Mark Langhammer of the National Education Union told Stormont's education committee that when schools return there should be a "recovery curriculum" to help children readjust to the classroom.
Some schools have remained open throughout the pandemic to accommodate the children of key workers.
Details of how the rest will fully reopen have not yet been announced.
"Realistically 2020-21 will be an unusual year also, it won't be business as usual because reopening is likely to be staged and difficult," Mr Langhammer said.
"Obviously schools will not be accommodating all pupils at all times so home-based learning will remain at least in part.
A charity has written to Nphet urging the easing of funeral restrictions after a survey showed that almost one in ten believe that being with extended family and friends is a key part of the grieving process.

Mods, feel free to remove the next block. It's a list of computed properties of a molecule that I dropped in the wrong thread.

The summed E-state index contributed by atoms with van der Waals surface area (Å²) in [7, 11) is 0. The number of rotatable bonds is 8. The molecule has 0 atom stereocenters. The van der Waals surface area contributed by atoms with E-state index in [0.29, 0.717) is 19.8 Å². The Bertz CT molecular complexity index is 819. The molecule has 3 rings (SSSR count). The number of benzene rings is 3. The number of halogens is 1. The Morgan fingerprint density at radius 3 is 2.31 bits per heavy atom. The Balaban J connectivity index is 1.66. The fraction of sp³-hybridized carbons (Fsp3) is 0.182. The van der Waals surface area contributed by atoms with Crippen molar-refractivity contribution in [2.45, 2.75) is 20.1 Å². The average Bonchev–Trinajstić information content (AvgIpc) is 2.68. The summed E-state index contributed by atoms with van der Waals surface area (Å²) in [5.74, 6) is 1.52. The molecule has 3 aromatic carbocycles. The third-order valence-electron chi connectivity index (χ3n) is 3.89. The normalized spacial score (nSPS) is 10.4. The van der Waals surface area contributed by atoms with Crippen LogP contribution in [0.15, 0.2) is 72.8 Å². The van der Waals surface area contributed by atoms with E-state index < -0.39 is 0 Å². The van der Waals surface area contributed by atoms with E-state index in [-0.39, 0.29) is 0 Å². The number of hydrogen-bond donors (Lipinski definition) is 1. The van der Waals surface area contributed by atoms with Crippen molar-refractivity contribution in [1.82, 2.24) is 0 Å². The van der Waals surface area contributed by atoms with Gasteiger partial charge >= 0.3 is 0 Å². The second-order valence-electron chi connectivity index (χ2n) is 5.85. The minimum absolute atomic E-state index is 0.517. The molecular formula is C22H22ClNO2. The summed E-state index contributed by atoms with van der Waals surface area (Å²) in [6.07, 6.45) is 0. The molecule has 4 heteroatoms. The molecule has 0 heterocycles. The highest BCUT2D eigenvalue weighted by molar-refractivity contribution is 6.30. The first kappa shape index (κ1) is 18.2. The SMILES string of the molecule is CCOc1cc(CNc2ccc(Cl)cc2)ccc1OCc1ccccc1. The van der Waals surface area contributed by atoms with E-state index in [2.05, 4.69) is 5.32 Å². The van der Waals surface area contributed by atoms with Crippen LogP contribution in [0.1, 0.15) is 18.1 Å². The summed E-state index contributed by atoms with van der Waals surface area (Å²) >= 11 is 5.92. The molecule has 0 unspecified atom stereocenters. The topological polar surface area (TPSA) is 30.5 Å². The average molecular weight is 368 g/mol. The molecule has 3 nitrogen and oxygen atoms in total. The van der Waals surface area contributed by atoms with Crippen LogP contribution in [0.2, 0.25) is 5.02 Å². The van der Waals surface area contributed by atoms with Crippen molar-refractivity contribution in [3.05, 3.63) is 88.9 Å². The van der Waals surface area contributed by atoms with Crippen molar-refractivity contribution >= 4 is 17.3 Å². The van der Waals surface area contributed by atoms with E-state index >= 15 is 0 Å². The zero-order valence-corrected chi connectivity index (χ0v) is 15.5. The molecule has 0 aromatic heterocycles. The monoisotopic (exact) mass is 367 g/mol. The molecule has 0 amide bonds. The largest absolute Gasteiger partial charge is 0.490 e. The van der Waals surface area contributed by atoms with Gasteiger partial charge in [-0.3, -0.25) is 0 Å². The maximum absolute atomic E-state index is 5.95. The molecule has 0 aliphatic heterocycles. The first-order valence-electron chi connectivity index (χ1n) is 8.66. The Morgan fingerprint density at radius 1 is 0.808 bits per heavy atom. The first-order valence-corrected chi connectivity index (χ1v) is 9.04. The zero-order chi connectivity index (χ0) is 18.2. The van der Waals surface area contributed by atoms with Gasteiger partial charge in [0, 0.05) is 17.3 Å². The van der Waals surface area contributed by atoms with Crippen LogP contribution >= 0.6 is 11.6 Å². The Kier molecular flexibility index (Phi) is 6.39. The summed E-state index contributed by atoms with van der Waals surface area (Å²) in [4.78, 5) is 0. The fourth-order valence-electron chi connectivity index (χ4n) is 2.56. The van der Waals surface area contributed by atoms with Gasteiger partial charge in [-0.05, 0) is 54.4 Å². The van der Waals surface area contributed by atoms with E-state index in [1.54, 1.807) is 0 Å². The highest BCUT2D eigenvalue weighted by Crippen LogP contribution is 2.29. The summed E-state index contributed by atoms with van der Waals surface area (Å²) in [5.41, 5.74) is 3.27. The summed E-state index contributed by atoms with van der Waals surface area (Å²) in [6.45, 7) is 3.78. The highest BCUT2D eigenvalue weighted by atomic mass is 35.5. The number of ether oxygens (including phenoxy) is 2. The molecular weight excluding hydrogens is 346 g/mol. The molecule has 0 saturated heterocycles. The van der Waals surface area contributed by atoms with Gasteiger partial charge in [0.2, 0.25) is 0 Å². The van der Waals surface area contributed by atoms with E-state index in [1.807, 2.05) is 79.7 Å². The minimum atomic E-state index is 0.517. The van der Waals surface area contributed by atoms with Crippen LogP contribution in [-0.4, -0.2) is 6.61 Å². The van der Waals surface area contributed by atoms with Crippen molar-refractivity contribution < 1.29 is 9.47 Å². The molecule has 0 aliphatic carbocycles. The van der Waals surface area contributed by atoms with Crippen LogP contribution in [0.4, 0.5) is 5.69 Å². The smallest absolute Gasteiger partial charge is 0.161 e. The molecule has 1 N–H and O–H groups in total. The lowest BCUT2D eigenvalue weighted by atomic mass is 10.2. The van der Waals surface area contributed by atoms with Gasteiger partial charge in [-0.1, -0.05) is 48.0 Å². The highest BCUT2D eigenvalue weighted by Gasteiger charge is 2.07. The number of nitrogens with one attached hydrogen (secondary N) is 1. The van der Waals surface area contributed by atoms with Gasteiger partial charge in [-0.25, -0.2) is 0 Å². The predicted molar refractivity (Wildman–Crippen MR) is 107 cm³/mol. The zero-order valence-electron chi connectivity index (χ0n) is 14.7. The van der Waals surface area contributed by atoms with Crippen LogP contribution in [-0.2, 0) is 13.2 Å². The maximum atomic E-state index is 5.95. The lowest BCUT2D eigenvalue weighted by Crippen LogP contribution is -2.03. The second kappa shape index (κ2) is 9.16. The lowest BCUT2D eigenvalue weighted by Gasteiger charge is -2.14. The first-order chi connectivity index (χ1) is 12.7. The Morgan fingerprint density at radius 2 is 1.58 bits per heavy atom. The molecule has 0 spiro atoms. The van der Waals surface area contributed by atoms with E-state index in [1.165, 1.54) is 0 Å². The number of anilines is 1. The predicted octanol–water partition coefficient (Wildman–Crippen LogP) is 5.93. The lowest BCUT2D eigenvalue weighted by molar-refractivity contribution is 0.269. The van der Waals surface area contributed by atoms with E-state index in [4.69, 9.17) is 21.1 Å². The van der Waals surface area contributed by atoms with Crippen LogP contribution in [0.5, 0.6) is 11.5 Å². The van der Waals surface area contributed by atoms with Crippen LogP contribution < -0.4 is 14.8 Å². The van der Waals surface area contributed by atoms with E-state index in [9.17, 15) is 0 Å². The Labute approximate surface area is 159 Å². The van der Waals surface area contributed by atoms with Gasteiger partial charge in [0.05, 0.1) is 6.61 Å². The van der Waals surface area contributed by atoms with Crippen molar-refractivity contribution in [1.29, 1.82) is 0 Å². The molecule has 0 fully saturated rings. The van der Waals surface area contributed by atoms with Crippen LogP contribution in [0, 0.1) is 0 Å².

However, this may not be possible with strict funeral restrictions and family members being unable to physically attend the funeral of a loved one amid the lockdown.
A survey conducted by Behaviour and Attitudes for the Irish Hospice Foundation also found that 68pc think that the pandemic has made society rethink the way it deals with death and bereavement
Over half of respondents said they struggle to know what to say to someone who is bereaved or to know how to support them and this rose to 77pc among those aged under 34.
Gabija Gataveckaite reports
Finance minister Paschal Donohoe says that a deficit of €23m to €30m is being expected this year.
Speaking on Newstalk this morning, the minister said that the Irish government is borrowing "a lot of money" in an effort to tackle the coronavirus crisis.
“We’re already indicating for this year we will have a deficit of between €23 and €30bn, so the level of borrowing that many are calling on me to do is now being done that's why for example we have the wage subsidy scheme in plac," he said.